Duke’s Cut joins the Thames just above King’s Lock, and straight ahead is the large DANGER sign of the weir. As I turned the boat upstream I immediately felt the current hurtling me towards the weir. Pushing the throttle down hard, I swung the tiller around and felt the boat pull slowly away from the weir.  My instinct around trouble is to slow down; I have had to learn that on a boat it is sometimes better to speed up.

The strong current meant that even at nearly full throttle the journey to the next lock (just before the boatyard) took an hour. When I was safely tied up in the lock moorings I called Ratty who was waiting at the local pub to help lock me through. Unlike on the canal, Thames locks are manned during the day, but by the time I arrived, the lock keeper had long since finished his shift.

In a few moments Ratty and Bones (a blog friend I have oftened waved to but never actually met before) appeared. Ratty assured Bones I wouldn’t need both gates; he opened a single gate, and I drove in, Bones admiring the power of my engine to keep the boat straight in the strong current (while I was mightily relieved not to mess up in front of an audience).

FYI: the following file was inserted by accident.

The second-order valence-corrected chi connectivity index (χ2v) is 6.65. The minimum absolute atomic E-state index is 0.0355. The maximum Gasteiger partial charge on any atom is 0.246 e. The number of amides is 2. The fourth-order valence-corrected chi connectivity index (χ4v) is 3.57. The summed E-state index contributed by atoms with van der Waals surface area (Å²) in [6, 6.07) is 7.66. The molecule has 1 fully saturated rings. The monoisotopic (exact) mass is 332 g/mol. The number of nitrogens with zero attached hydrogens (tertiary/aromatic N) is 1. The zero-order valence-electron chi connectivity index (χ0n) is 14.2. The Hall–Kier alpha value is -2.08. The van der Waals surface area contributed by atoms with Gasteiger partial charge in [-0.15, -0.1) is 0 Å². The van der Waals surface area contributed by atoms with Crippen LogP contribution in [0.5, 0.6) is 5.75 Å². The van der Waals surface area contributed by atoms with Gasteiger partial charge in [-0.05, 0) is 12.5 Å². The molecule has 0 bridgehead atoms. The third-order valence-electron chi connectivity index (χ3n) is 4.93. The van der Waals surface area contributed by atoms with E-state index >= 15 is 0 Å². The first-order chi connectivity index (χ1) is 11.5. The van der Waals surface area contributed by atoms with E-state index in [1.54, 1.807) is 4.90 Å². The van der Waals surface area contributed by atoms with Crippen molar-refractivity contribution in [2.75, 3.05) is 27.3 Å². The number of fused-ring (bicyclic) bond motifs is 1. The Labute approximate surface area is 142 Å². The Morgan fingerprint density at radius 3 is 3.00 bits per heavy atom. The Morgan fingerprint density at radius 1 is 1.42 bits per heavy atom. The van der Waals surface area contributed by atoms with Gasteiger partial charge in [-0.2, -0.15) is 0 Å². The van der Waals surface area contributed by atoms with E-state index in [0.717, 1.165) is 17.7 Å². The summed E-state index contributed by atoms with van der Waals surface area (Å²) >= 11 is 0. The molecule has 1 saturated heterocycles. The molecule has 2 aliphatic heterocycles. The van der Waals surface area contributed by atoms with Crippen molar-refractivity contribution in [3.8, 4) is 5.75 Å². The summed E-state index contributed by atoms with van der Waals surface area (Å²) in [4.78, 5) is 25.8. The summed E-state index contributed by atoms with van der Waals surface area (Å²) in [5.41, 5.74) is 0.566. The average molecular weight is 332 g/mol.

Ratty rode with me as Bones closed the lock. I negotiated the arches of Swinford Bridge without mishap, but watching the current swirl around the bridge, I was already worrying about getting my boat back. Going upstream under the arches was one thing — hurtling down through the arches and round a bend towards a row of moored fibreglass boats looked like quite another — and Ratty agreed that he had had about the scariest narrowboat ride in his life going downstream through the same bridge the week before.

I said I was also worried about the weir at King’s Lock and Ratty replied that that was why Bones was still on the Thames — she wanted to be back on the canal but doesn’t dare make the turn.

Meanwhile, my plan was, once the boat was tied up at the boatyard, and the keys dropped off, to bicycle back along the towpath the five or so miles to Oxford, but I had badly mistimed my arrival, and it was nearly dark when I set off on the bike, and both Bones and Ratty looked sceptical, warning me how waterlogged the path was.

My wheels sank so far into the mud that I kept having to get off and drag the bike, while water poured over the tops of my trainers. I made it as far as the lock, more walking than riding, where I abandoned the towpath for the road. It was the long way round, but once I reached the A road into Oxford I knew there was a bicycle path all the way.